Descriptive info: ON THINKING IN IRELAND (Full text).. 2009.. In the coming period in Ireland precedence should be given to intellect over imagination.. George William Russell (A.. E.. In my review of Thomas Duddy’s book.. A History of Irish Thought,.. (I entitled it ‘The Irish Problem with Thought’), I reported something which the author recounts in his Preface.. When he had mentioned to people in Ireland, and in London where the book was published, that he was working on it, he met with incomprehension or scepticism.. Surely, people said, there wasn’t such a thing as ‘Irish thought’, at least ‘not in the sense in which there was English, French or German thought’.. This reaction is easily explained.. In the first place, the words ‘Irish’ and ‘thought’ had seldom if ever been used together.. Many educated people would know there had been a Scotus Eriugena, a Toland, a Berkeley and a Burke, but would not be aware of—because there has been no such thing—a more or less linked succession of well known Irish thinkers through the centuries into the present day.. What is meant, of course, in this context by ‘thinkers’ is creative thinkers, offering new, arresting, argued visions of a broad aspect of human, cosmic or supernatural reality.. The second reason for that reaction to Duddy’s book title is that the works of creative thought which Irishmen have produced in recent times have been absent from the image of Irish writing that is presented by the Irish mass media to Irish people and foreigners.. Insofar as these media—print media, radio and television—publicise or discuss Irish creative writers, they confine themselves to writers of prose fiction, poetry and plays; that is to say, to fictive writing as distinct from creative writing about the real.. And about Irish fictive writing they make a loud noise, so that the impression is given at home and abroad that this is the only kind of Irish creative writing that exists.. Add to this general characteristic of the Irish media the fact that they do not include, as do the media of many countries, one ormore magazines of ideas in which Irish thinkers might present themselves and their antecedents to readers at home and abroad by publishing new essays, debating with each other, discussing their antecedents, and having their books reviewed.. Nor is there any approximate equivalent on radio or television of such a magazine.. This overall state of affairs has a result that can be exemplified with reference to some important works of Irish thought published in the last few years.. The works were by Richard Kearney, James Mackey, Philip Pettit and William Desmond, in each instance in continuation of a long line of previous books.. The educated reading public in Ireland is generally unaware that Kearney has recently published a trilogy named.. Philosophy at Its Limits,.. which comprises.. On Stories (Thinking in Action), Strangers, Gods and Monsters: Interpreting Otherness,.. and.. The God Who May Be: A Hermeneutics of Religion.. A similar general Irish ignorance applies to Mackey’s two recent books.. Christianity and Creation: The Essence of the Christian Faith and its Future among Religions.. Jesus of Nazareth: The Life, the Faith and the Future of the Prophet;.. to.. Pettit’s.. A Theory of Freedom.. :.. From the Psychology to the Politics of Agency.. Rules, Reasons, and Norms: Selected Essays;.. and, finally,to Desmond’s.. Is There a Sabbath for Thought? Between Religion and Philosophy.. and.. Art, Origins, Otherness: Between Philosophy and Art.. These four writers, have spent the larger part of their careers abroad; in America, Britain or Belgium.. Three of them live permanently abroad.. Having largely published in America and Britain, they are known to thoughtful readers there, but also elsewhere, partly through translations.. However, any incidental awareness those readers might have of the Irish nationality of one or other or all of them, individually, would not outweigh the factors mentioned above which suggest that there is no substantial body of work, past or present, amounting to ‘Irish thought’.. Apart from Scotus Eriugena, Toland, Berkeley and Burke, there have of course been other Irishmen through the centuries who produced sustained creative thought.. Duddy’s book was the first to search them out and give some account of them.. His selection is shaped and limited by the fact that his point of view and criterion is that of a teacher of philosophy in a university (Galway); but he does find space for William Thompson and for some elements of Swift, Yeats, and even Oscar Wilde.. No neglected genius is brought to light except perhaps Augustinus Hibernicus in the seventh century.. Most of the thinkers treated are from the seventeenth century onwards and are predominantly Anglo-Irish Protestants.. The final chapter entitled ‘Irish Thought in the Twentieth Century’ deals with Yeats, J.. O.. Wisdom, M.. O’C Drury, Iris Murdoch, William Desmond and Philip Pettit.. With the exception of Yeats, all those thinkers have in common that they spent—or have so far spent—most of their working life abroad and published all or most of their books abroad.. The omission of the late Raymond Crotty and Tom Barrington reflects the professional limits of Duddy’s choice.. But their inclusion would not alter the ‘largely abroad’ message which Duddy’s twentieth-century selection, added to the similar characteristic of Kearney’s and Mackey’s work, conveys.. In the Republic of Ireland a combination of factors discourages the formulation and expression of sustained independent thought.. Not only does the public discourse conducted by the mass media ignore such writing, while informing abundantly about Irish fictive writing and discussing it copiously: that discourse also celebrates the fictive writing hugely, with the implication that it is the only kind of Irish writing that deserves notice or celebration.. When occasionally contemporary thinkers do figure in the Irish mass media, they are foreigners who have won fame elsewhere—more precisely in London and New York—whom we are invited to attend to.. The media’s discriminatory celebration of fictive writing is reinforced by the cultural policies of the Irish State as implemented through the three agencies it has established to honour and fund Irish creative individuals.. Aosdána, a self-electing institution, defines such individuals as ‘artists’.. Since its foundation in 1981, it has elected to its membership, which is limited to 250, practitioners of visual art, musical composition and literature.. Of late it has added architects and choreographers.. It pays annual stipends to those members who prove their financial need.. Inasmuch as it caters nominally for what it calls ‘literature’, one might expect to find in its membership creative writers as various in kind as those who make up the canonical literatures of, say, England, France or Germany.. But Aosdána at its foundation formally and eccentrically defined ‘literature’ as consisting of only the fictive kind, that is, prose fiction, plays and poetry.. Thus while Aosdána admits photographers, it excludes philosophers, regardless of their literary merits.. Because Plato, Kierkegaard and Freud created merely new visions of human.. reality.. , they would not, if living in Ireland today, qualify for election to Aosdána.. In the matter of publication the Arts Council discriminates similarly.. On the grounds that sales might well be relatively small, Irish publishers are reluctant to accept works of thought.. To obviate this objection in the case of prose fiction, plays or poetry, the Arts Council subsidises the publication of such works.. The only possibility of similar facilitation for works of thought arises if the thinker is an academic; his academic institution can subsidise publication of his work.. But those thinkers who, like many of history’s most influential thinkers, are not professors of philosophy, lack even that recourse.. (Indeed, the curious situation exists that an Irish thinker of that ilk can on account of some self-published work be awarded the degree of D.. Litt (Doctor of Literature) by the National University of Ireland and still have his work refused by the University’s college presses on the grounds that it is not academically accoutred and peer-approved!).. A third state-funded agency, Culture Ireland, is charged with promoting and subsidising Irish culture internationally.. With the difference that it has no branches abroad, its nominal role is similar to that of the British Council, the Goethe-Institut or the Alliance Française.. In the year 2008 it subsidised 282 Irish cultural events; mainly Irish events abroad but also some international events at home in which Irish people participated.. All these events fell under the headings of theatre and dance, film, music, visual art, literature and architecture.. And the ‘literature’ in question was again solely of the fictive kind.. In other words, the 282 events included none—not one—in which Culture Ireland subsidised an Irish thinker addressing a foreign audience about some aspect of reality; perennial, contemporary or past.. Thus ‘Irish culture’—note the agency’s name—is officially represented to the world as a culture lacking any notable thought.. What these discouragements, taken together, seem to amount to is the Irish establishment and its subordinate tiers working to confirm that very English notion, notably articulated by Matthew Arnold, of the ever so imaginative, thoughtless Celts: gifted entertainers of their pensive Saxon masters cogitating on how to run the world.. Certainly our past history plays a role in this.. The Republic of Ireland was not born out of thin air.. The objective discouragements which it presents to creative thought both grow out of, and reinforce, a subjective inherited discouragement present in many of its citizens.. To see something, to see a circumstance, differently from how your friends, neighbours and colleagues see it, differently from how the accepted experts in that field, at home and maybe also abroad, see it; and then to search for and find grounds and arguments to support the truth of your vision of it; and to write all that down and offer it to those around you as the reality and truth of that circumstance—this requires confidence in your ability and right to discover truth independently.. But the legacy of centuries-long mental colonisation of the Catholic Irish—the great majority, the conquered ‘natives’—by the English, their colony in Ireland, and the Catholic clergy (disproportionately influential for lack of a native government), deprives many of us of that dual confidence.. On the one hand, the training of generations of our ancestors in the belief that it was only ‘others’—the Anglo-Irish, the English, the priests—who had that ability and right has left an inherited ingrained mark in many.. On the other, thousands of those so marked are active in the Republic’s mass media, government, schools and seats of learning, and subliminally delivering a similar doctrine, with the ‘others’ now located outside Ireland.. Accepted subconsciously, that confidence-destroying doctrine renews in the upcoming young the colonised mental inheritance.. This goes far to explain why, when the Catholic Irish ultimately achieved the chance to call the shots, they created a republic that within its own territory discourages creative thought, and makes its sustained expression there a guerrilla enterprise.. In view of the substantial sequence of creative and speculative thinkers which Duddy’s book reveals among the Anglo-Irish in Ireland from the seventeenth century into the twentieth, it is likely that in an Irish republic fashioned by the Anglo-Irish the case would have been different.. But we have what we have.. This combination of discouragements has militated against the Irish achieving, in its intellectual aspect, the aim of the Irish Revolution: that they would become again a ‘normal’ nation—to cite Daniel Corkery’s succinct description of that aim.. Normal, in the sense of being in every respect, like other free nations, a collective human adult, exercising autonomously all the faculties of a full-grown human being.. Those faculties include the formulation, publication and digestion of argued independent thought.. While the Catholic and post-Catholic Irish continue to frustrate the exercise of these faculties in Ireland, Irish life, conducted on the basis of unscrutinised derived thinking, falls short of adult life; resembles that of minors guided by what adult elders elsewhere think.. Daniel Corkery,.. A Study.. Cork University Press, 1931, p.. 242.. In an intellectual field adjacent to philosophy, the following detail illustrates the persisting absence in Ireland of adult normality.. While there have been many histories of Ireland written by Englishmen, not one Irish historian has written a history of England, the nation that has most impinged on Irish history.. But then, today, within that national life of minors figuratively speaking, what guidance do or can the actual minors receive from the senior generation in the matter of avoiding undirected lives? As we witness, distressed, the swollen numbers of young suicides and the regular or occasionally spectacular nights of self-destructive youthful frenzy, a voice is sometimes heard saying: ‘Now that in great measure our young people lack the guidance previously given by the Catholic Church operating through believing parents, teachers, clergy and religious, and transmitted through society generally and its laws and customs, what a shame that we have not inherited a thought-out philosophy of life and ethical behaviour, with the result that we lack such a philosophy now!’ What is not added is: ‘and that we do everything we can to prevent its production’.. That is not added because, being so intrinsically a part of how our republic operates, it is not noticed.. And, while not noticed or put in the way of remedy, Irish post-Catholic moral minors (adult in shape and size) continue clueless in the face of their own (literally speaking) minors, and undirectedness of that emerging generation grows and spreads.. 2.. I know what I am talking about.. Since my student days in Dublin I have been in a modest way, never reaching soaring heights, a creative thinker.. I hesitate to say ‘philosopher’, but since the 1960s that description—in the broad sense of looking and thinking beneath and around the representations of things and writing accordingly—has been applied to me by others.. In pages 46-55 of.. Beyond Nationalism: The Struggle against Provinciality in the Modern World.. (Ward River Press, 1985) I give an account of my reluctant development into a ‘philosopher’.. in the 1960s, and of the discomfort this elicited in those around me.. I also summarise a remarkable essay by J.. C.. M.. Nolan, then a postgraduate student of philosophy, in the student magazine.. St.. Stephen’s.. for May 1961.. Mr Nolan’s main argument was that the continuing task of ‘creating the Irish nation’ had reached the point where a ‘philosophical initiative’ by way of ‘personal perspective’ was required.. Neither metaphysical nor divine reality, but the worldly or historical kind, has been my field.. It is the field in which Tom Barrington, Joe Lee, Raymond Crotty, Brendan Clifford, John Robb, Richard Kearney and Dónal Ó Brolcháin to mention some—have been occasional or enduring Irish colleagues.. Working always in the essay form (even when the book was a travel narrative) I have used, apart from books and pamphlets, Irish newspapers before the dumbing down; magazines of ideas (Irish when there were still such); and in recent years my website.. A recurrent experience through the years has been private communications from young Irishmen which expressed interest in or gratitude for something I had written.. Frequently I was told that I was providing a quality of insight not easy to come by in Ireland.. I sensed a curiosity as to how I, another Irishman, came to be thinking and writing this way.. Sometimes there were questions about, or disagreement with, something I had written.. I answered the questions, dealt with the disagreements.. I always replied.. And then when each brief correspondence ended, I often thought about the young man in question, wondered was he trying to think out the world or some part of it for himself, trying to emulate my way of seeing and thinking but not wanting to take up more of my time by further correspondence.. An effect of this was to make me aware that by thinking and writing as I was doing I was encouraging others to try to do likewise.. Arrived now at eighty years of age, and with no further challenge to think beckoning me, I want to add to that encouragement by example the encouragement of a brief tutorial.. Naturally, it will amount to directive advice drawn from my experience of thinking in the ‘worldly’ or ‘historical’ field, as distinct from the fields in which strictly philosophical thought or the theological kind operates.. And it will reflect my own particular way of tackling worldly themes, as distinct from other ways in which these might be and are tackled.. But I believe that starting to think creatively, and continuing to do so, is a more  ...   it by others, that your version of the truth is fundamentally wrong? You accept this as well as you can, knowing that you made your best effort in a good and worthwhile cause, and intend to try again, having learned much.. 3.. I return to Aosdána, specifically to its founding rule that excluded from its membership Irish creative writers about human reality.. Let me point out in passing that some Irish creative persons of all kinds find a certain superior satisfaction in.. not.. being part of it, in not ‘joining the throng’.. But it remains a fact that, as the principal embodiment of official Ireland’s dealing with Irish creative individuals, Aosdána’s behaviour towards such persons has a symbolic significance.. To be precise and to clarify: in accordance with Aosdána’s practice, it was not the institution as a whole that formulated that rule barring philosophers, but its body of writers—about a hundred in number, the largest organised grouping of Irish writers—acting for the whole.. It was these men and women, collectively, who decided that an Irish Plato, Kierkegaard, Freud or Marx, if he should appear, was not eligible to enter their fellowship or to receive the stipends many of them receive.. And when I say an Irish Plato, Kiergegaard, Freud or Marx, I could equally say an Irish Pascal or Nietzsche, or a Marcuse, Fukuyama or Habermas, or a Roger Scruton or John Gray.. Even Berkeley or Edmund Burke,.. redivivus,.. would be barred.. I return to the matter in order to discuss and interpret a curious detail I did not mention earlier, namely, that in the course of the last ten years the Aosdána writers have breached their rule on eligibility in two individual instances of the same kind.. The first breach was for an Englishman, long resident in Ireland, who has made splendid maps of Connemara, the Burren and the Aran Islands, and written step-by-step accounts of those landscapes in elegant prose.. The second breach, five years later, was for another Englishman, long resident in Ireland, who is mainly known for a weekly newspaper column on the doings of Nature around his West of Ireland home, but who has also written several books of Irish natural history.. In short, an English writer about Nature and, five years later, with deliberation, another English writer about Nature.. What can this new departure mean?.. I believe it throws light on what kind of writer the Aosdána writers had fundamentally in mind when they made that rule excluding writers who offer a new thought-out and argued vision of some important aspect of reality.. I believe it was not writers about the real, in general, that they had fundamentally in mind.. As it was gradually borne in on them that that meant excluding many good writers, and that this was absurd, they decided that some correction was necessary.. So on two successive occasions, separated by five years, they allowed that two good English writers about Nature were indeed eligible.. Pondering on this very deliberate and repeated choice from among all kinds of writers about the real, I have recalled something I wrote six years ago.. And recalling it has led me to identify the real, though perhaps only subconscious, intention of the excluding rule.. Though in appearance broad in reference, it was motivated fundamentally by abhorrence and fear of what seemed to that body of Irish fictive writers the most daunting (and properly non-existent) kind of writer about the real, namely, the Irish Philosopher.. To give this conclusion its explanatory context I reproduce that earlier piece of writing below.. The passage in question occurs in the course of my arguing (in 2003) that ‘no Irish prose.. fiction since Joyce has supplied a notable (i.. e.. iconic) depiction of the contemporary human condition’.. To elucidate what I meant I had cited many instances from contemporary English and American prose fiction which had supplied such icons of the contemporary, either in the form of ‘worlds’ (Graham Greene’s, Philip Marlowe’s, Nineteen-Eighty-Four, etc.. ) or of individual characters (in writers from Bellow and Donleavy to Updike and Le Carré).. I continued:.. 5.. From the essay ‘A Provincial Passion: Cleansing Irish Literature of Irishness’ in.. Cutting to the Point: Essays and Objections 1994-2003.. The essay had originated as a paper read at the Kerry International Festival of Living Irish Authors, Tralee, 1997, and appeared in successive, amended versions in.. Éire-Ireland.. (Morristown, New Jersey, Samhradh/Fomhar, 1997 and in.. InCognito,.. Dublin, Vol.. 2, 1997.. It seems to me that apart from notable representational skill and subtle insight what qualifies fictional writing to be notably contemporary, by the measure I am using, is its.. contemporary adult theme.. By that I mean, roughly,.. a recognisably contemporary adult person or persons involved in typically contemporary preoccupations and activities.. Given that most westerners alive today, in Ireland as elsewhere, are such people, this is a theme category central to the consciousness and interest of our times.. (True, I am using the word ‘adult’ to refer to something more than mere age without troubling to define exactly what more, trusting that rather to be understood.. What Irish writing continues to be notable for, and most valued for, both abroad and in Ireland, is its occasional, strong depiction of life that is sub-adult, sub-literate, offbeat, weird, poor, and possessed of a naïve, occasionally hilarious, charm.. Life, in short, which is an.. attractive marginal oddity.. This is, of course, an age-old stereotype of Irishness in the English-speaking world.. I am thinking, most immediately, of the recent, simultaneous success—abroad and by definition in Ireland—of the novelist Roddy Doyle, the memoirist Frank McCourt and the playwright Martin McDonagh.. Frank McCourt, whose remembered depiction of life in Limerick slums, and of those awful Catholic priests and nuns, was extracted, prior to publication, in.. The New Yorker.. , went on to win the Pulitzer Prize, and is being advertised in London—I saw the posters—with this quote from a review: ‘Out Roddy Doyles Roddy Doyle…It is amazing’.. London Irishman Martin McDonagh, launched by the Druid Theatre in Galway with his play.. The Beauty Queen of Leenane.. , went on to scale the heights in London, and will soon be big in New York, with plays entitled.. A Skull in Connemara.. ,.. The Lonesome West,.. The Cripple from Inishmaan.. The titles adequately reflect the content.. But I am also thinking—in terms of theme only, let me stress—of the other Irish novels and plays that have drawn most hype and acclaim in recent years in Britain, or in Britain and America, and therefore, of course, in Ireland.. Dermot Healy’s.. A Goat’s Song.. , with its trumpeted bucolic title and mainly West of Ireland setting, where the narrator’s central concerns—when lonesome without his woman or despairing in her company—are whether something alcoholic is left over from the night before, and which pub is the best one to begin the day’s drinking in; Patrick McCabe’s.. The Butcher Boy.. , about a curious, violent, idiot-boy, seeing visions of the Virgin, begorrah, and other marvels in a moronic Border town; John McGahern’s.. Amongst Women.. , about the dour peasant, Moran, patriarching his womenfolk in a timewarp Irish rural scene set in timeless Irish amber; fascinating book-at-bedtime reading—‘Really quite remarkable people, the Irish, and what beautiful writing!’—for the folk, jaded with contemporaneity, who heard it ‘at bedtime’ on BBC 4.. And for good measure, Brian Friel, with his tales of Ballybeg peasants, and above all his great international success,.. Dancing at Lughnasa,.. where those Donegal wenches get up and jig like mad on the kitchen table and chairs to the music from the old steam radio.. These are the sort of fictional works for which Ireland remains notable.. All of them are valued by the contemporary English-speaking world as icons of Irishness, which define by their contrast the adult normality of that world.. This valuation translates into a demand for such works.. Partly in response to it, partly because of the happy chance that many Irish writers like depicting such ‘Irishness’, the representation of it has been, and remains, the dominant tendency of Irish fictional writing….. It is reflected on the level of television soaps.. Although Irish television is centrally situated in the English-speaking world, it has failed in its forty-one year history to make TV soaps which other countries want.. The only serial drama it has exported outside the domestic or ethnic-Irish markets is.. Glenroe.. , which has been shown on Australian television.. An excellent drama series, Glenroe is set in a recognisably contemporary Irish rural village, and mingles serious human matters with the charm of the simple life.. By contrast, Australian television, which is hardly advantaged over Ireland by its situation in the English-speaking world, sends a flow of TV dramas around the world, including Ireland.. These include, to mention two we have seen on our screens, soaps with such contemporary adult themes as Australian harbour police going about their duties (.. Water Rats.. ) and doctors using planes to bring medical services to remote rural communities (.. Flying Doctors.. ).. Irish television, as it happens, has never made a soap with such typically contemporary, adult themes.. The weakness of Irish fiction with regard to the adult contemporary is reflected in the reading habits of the representatively contemporary people who inhabit Ireland.. True, in the last ten years, Maeve Binchy, Patricia Scanlan and Deirdre Purcell have successfully supplied mainly female readers with an Irish near-equivalent of contemporary popular fiction elsewhere.. But men who require popular fiction with a contemporary edge, and all sophisticated readers of both sexes, look mainly to British and American writers to supply novels which reflect their lives: mentally, emotionally, occupationally; in a word, circumstantially.. And this is small wonder when, to mention only the most obvious, there is almost no notable fiction reflecting the life and work of well-to-do Dubliners in recent decades—their dramas of money, power and rivalry, of sex, politics, morality and the spirit, their gyms, health-food shops, dress designers, call girls, and tribunals of public enquiry.. On the evidence presented by Irish fiction, one would not know or believe that Dublin, a few years ago, liked to think of itself as ‘the night-club capital of Europe’ or has lately been priding itself as the powerhouse of the ‘Celtic Tiger’ economy.. One could also instance the lack of an outstanding novel by an Irish novelist on the Northern Ireland conflict and its international ramifications.. Postscript.. [as the above written in Italy]:.. A few months after I had completed this essay, an American woman to whom I showed it questioned my statement that no Irish prose fiction since Joyce had become a ‘representative icon’ of contemporary adult experience.. The fictional world of Edna O’Brien had attained this status.. I accept that—it slipped my mind.. It is true of that part of O’Brien’s fiction that has non-Irish settings.. But this exception doesn’t affect the general rule that Irish fiction specialises—with success—in the ‘sub-adult, sub-literate, weird and charmingly primitive’.. The examples multiply.. In a recent interview with Thomas Kilroy in the magazine.. InCognito,.. Kilroy tells us that his forthcoming novel is about ‘an innocuous little man in a small Irish town who starts to have visions’.. In Rome, where I am living, the two latest Irish books to appear in translation are.. Angela’s Ashes.. and Seamus Deane’s prize-winning novel.. Reading in the Dark.. On the cover of the former is a little girl, on that of the latter a little boy.. The rule running through current Irish fiction—including the fictional memoir and drama—seems to be a central character, or characters, that are ‘less’ in age, physical stature or mental/moral development (or all three) than the author and the people he associates with: in their own minds contemporary grown-ups in every sense.. Consider now, in contrast, the philosopher.. Thinking, as is his main role, about human reality in general or about a particular collective embodiment of it, his thought is of necessity about human beings.. And needing—for his thinking about these to proceed—to assume some norm in their regard, he assumes that they are adult humans, in possession of all the human faculties, whether using them all or not.. And because the humanity presented to him in the first place is contemporary, and he wishes his thought to seem relevant to his audience, his writing will allow his familiarity with the contemporary human condition to show in what he has to say.. Now suppose that the philosopher is Irish, and you have the bogeyman of the Aosdána writers.. Imagine the discomfort, and even terror, which the prospect of having such an Irish writer among them inspired in the Aosdána writers as they framed the rules of membership for their comity.. An Irish writer of that ilk would brush aside the clouds of accumulated fiction, home-produced and foreign, which envelop the Irish human reality.. Writing about it, with first-hand knowledge of it, he would reveal its real condition.. Given human adulthood as his norm, he would make evident that while sub-adulthood does occur in Ireland, it is.. not,.. characteristically, a matter of smallness, childhood, mental deficiency, naiveté or antique rurality.. He would show it to be, rather, a characteristic of the Irish collectively due to the insufficient public exercise among them of the thinking faculty and their insufficient nourishment by such home-produced thought.. And not only would he, by writing in these terms, make those Irish—including the Aosdána writers—who consider themselves grown-ups uncomfortable and embarrassed; he would undermine those writers’ favourite and lucrative fictive construct of the Irish condition.. He would thereby, in short, be a being who, strictly speaking, ought not exist; a sort of monster.. Nothing more natural, then, than that the Aosdána writers should construct a firewall excluding.. all.. creative writers about reality, no matter how creative, lest by any chance the discomfiting and feared kind might slip in.. But then as knowledge of other nations and how they define ‘literature’ and ‘creative writing’ spread among them, and as the absurdity of their blanket rule was occasionally pointed out to them, they made a decision.. They decided that to save face, and appear less abnormal among the nations, they must amend that catch-all ban on writers about the real.. So with great caution, keeping in mind the sort of writer about the real who must forever be barred, the feared one, they decided to open the door a chink.. He must not be a writer about human reality, for that would be giving the feared one a terrain to exploit; nor Irish for that was the first word of the two that make up the description of him.. The solution, they concluded, was to open the door, first to one, then to another, good.. English.. writer about.. inanimate Nature.. resident in Ireland.. That, among writers about the real, was the remotest kind they could plausibly think of from, God save all here present and bless the mark, the Irish Philosopher!.. *.. I have dealt here with how the Irish mass media, the Irish State through its cultural agencies, and the Irish university presses, discriminate against Irish thinkers and thus discourage them.. To conclude positively, I propose seven steps towards remedying this nationally impoverishing state of affairs.. Replace Aosdána (retaining the name) with a self-electing body that has the same broad terms of reference as the French Academy but a much larger membership.. Replace the Arts Council with a Council for Cultural Promotion.. Have the agency Culture Ireland include Irish thinkers in its promotion of Irish culture abroad.. Have the Irish university presses establish jointly, alongside their lists of academic books by academics, a list which, twice yearly, publishes a book characterised simply by ground-breaking, non-academic thought.. Let the Royal Irish Academy take example, annually, from the Académie de Dijon whose national essay competition on a prescribed theme in 1750 was the occasion of launching Rousseau into his writing career.. Find funding to transform the magazine of history and ideas.. Church and State,.. edited by Pat Maloney from Cork and sold by subscription, into a fortnightly magazine of ideas available in all newsagents.. And let RTẾ have a weekly one-hour radio discussion among Irish intellectuals debating some brain-stretching theme.. If those measures were taken, Ireland would have again an intellectual life: more precisely, an intellectual life of the quality it had during the revolutionary years.. Thus equipped, we Irish could in due course help to found the coming new civilisation as many of our learned and holy predecessors helped to found Europe..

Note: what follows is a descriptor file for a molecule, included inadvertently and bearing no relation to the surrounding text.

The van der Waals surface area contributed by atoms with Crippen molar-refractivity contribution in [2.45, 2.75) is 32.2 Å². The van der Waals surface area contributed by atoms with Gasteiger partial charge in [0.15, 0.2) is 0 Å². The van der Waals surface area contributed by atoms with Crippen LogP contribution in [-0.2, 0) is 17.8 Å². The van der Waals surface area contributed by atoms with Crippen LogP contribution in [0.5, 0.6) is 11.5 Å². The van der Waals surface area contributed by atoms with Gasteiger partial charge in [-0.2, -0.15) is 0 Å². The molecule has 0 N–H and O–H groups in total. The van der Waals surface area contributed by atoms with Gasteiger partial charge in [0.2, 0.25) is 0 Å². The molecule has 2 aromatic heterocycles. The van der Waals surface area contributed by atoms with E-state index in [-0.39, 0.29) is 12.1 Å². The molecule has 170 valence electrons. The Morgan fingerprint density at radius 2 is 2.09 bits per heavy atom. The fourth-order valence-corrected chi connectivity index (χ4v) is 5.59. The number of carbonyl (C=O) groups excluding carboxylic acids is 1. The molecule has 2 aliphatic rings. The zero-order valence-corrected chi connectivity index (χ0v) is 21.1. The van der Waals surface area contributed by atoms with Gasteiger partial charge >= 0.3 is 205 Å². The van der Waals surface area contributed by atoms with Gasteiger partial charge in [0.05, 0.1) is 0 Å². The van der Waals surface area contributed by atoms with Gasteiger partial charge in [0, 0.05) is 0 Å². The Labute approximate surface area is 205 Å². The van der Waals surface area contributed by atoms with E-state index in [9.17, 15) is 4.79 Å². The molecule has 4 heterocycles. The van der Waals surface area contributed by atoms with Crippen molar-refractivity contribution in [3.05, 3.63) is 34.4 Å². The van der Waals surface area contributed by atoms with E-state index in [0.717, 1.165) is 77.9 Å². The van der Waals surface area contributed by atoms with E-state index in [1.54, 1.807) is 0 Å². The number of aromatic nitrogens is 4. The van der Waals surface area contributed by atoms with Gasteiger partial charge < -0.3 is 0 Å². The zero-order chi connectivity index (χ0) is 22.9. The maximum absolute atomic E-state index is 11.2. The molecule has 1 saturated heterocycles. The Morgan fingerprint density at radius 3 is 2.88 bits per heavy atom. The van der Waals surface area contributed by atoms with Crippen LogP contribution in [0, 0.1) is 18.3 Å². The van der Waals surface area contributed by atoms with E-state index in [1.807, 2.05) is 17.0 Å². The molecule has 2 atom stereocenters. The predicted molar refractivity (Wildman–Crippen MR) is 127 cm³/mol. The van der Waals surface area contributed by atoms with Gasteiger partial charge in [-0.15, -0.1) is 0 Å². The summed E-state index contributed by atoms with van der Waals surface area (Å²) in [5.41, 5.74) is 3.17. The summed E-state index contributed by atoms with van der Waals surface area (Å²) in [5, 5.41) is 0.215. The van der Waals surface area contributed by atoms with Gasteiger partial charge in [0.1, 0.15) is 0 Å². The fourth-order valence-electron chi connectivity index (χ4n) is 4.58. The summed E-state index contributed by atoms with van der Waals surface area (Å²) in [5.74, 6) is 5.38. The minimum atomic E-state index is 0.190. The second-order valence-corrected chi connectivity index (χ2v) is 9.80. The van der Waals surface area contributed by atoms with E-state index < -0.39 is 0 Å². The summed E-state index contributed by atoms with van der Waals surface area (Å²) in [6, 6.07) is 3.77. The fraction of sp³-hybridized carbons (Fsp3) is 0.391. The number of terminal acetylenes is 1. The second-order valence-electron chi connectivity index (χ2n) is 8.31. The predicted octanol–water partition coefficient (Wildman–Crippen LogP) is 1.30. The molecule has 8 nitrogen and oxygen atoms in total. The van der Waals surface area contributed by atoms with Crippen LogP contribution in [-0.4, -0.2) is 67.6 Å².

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  • Title: Desmond Fennell